The Truth Behind AOL’s Acquisition of The Huffington Post

Mar 14, 2011  •  Post A Comment

Traffic figures provided for AOL’s major media brands in a recent report reveal the real reason behind AOL’s recent takeover of The Huffington Post, according to an analysis on Bloomberg’s Businessweek page.

Mathew Ingram writes in the piece: “When AOL Chief Executive Officer Tim Armstrong announced the $315 million acquisition of The Huffington Post several weeks ago, he made the deal sound like a nice strategic add-on for the former Web portal’s content business–an expansion of the successful branded-media strategy the company has been rolling out for the past year. In reality, however, buying Huffington Post was something AOL had to do, because traffic has been plummeting and losses increasing at most of its major media properties, including the ones it has been banking on to help create a future for the company.”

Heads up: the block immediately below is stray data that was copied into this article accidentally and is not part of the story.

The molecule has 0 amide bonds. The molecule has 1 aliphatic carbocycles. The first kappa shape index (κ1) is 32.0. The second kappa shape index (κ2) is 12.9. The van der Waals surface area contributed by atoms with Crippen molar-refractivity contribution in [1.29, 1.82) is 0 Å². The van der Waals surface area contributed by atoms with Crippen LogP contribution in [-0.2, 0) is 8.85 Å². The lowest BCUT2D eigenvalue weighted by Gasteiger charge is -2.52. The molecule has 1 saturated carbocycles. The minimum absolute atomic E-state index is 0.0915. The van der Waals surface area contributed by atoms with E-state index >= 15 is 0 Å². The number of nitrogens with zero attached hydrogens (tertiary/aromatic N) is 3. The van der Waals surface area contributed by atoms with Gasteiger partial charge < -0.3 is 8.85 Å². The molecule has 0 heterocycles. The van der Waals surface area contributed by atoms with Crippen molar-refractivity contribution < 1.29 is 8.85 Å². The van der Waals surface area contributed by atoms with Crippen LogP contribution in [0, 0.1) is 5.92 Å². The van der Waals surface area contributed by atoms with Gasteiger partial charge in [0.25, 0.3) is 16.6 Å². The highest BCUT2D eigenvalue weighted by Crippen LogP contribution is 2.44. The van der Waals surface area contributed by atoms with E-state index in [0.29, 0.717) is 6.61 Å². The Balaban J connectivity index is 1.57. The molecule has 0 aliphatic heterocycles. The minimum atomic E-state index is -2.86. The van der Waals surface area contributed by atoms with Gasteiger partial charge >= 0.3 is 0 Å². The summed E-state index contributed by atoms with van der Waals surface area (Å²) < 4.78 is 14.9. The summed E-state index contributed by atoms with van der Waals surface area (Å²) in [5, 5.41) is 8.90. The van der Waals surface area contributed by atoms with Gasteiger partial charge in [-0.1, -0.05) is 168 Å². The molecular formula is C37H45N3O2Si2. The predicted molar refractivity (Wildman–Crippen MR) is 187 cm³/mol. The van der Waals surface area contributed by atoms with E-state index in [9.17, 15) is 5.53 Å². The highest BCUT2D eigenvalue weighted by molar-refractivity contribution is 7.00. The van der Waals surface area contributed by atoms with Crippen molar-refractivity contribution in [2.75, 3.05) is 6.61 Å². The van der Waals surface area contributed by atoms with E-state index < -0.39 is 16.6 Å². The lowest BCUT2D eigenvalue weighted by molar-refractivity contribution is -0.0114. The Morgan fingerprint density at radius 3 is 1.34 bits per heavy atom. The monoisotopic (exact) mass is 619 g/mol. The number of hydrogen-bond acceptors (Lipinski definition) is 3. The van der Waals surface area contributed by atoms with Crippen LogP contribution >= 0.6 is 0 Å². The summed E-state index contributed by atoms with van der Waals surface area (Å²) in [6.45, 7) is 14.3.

The piece examines traffic statistics found in a report from ComScore, and concludes that the numbers paint a dismal picture for AOL. “For some AOL sites, the number of unique visitors in February (a much more precise measurement than page views) was down by more than 40 percent compared with the same month a year earlier,” the story reports. “AOL Games, for example, saw the number of visitors to the site drop by almost 50 percent. Even more ominous was the decline in readership at sites such as DailyFinance and PoliticsDaily, two sites that AOL has been pinning much of its content hopes on.”

AOL eliminated more than 200 editorial staffers as part of a big layoff last week, the story notes, adding that the total damage was 900 jobs, or about 20% of AOL’s work force. The losses included many of the writers for DailyFinance and PoliticsDaily, the story reports.

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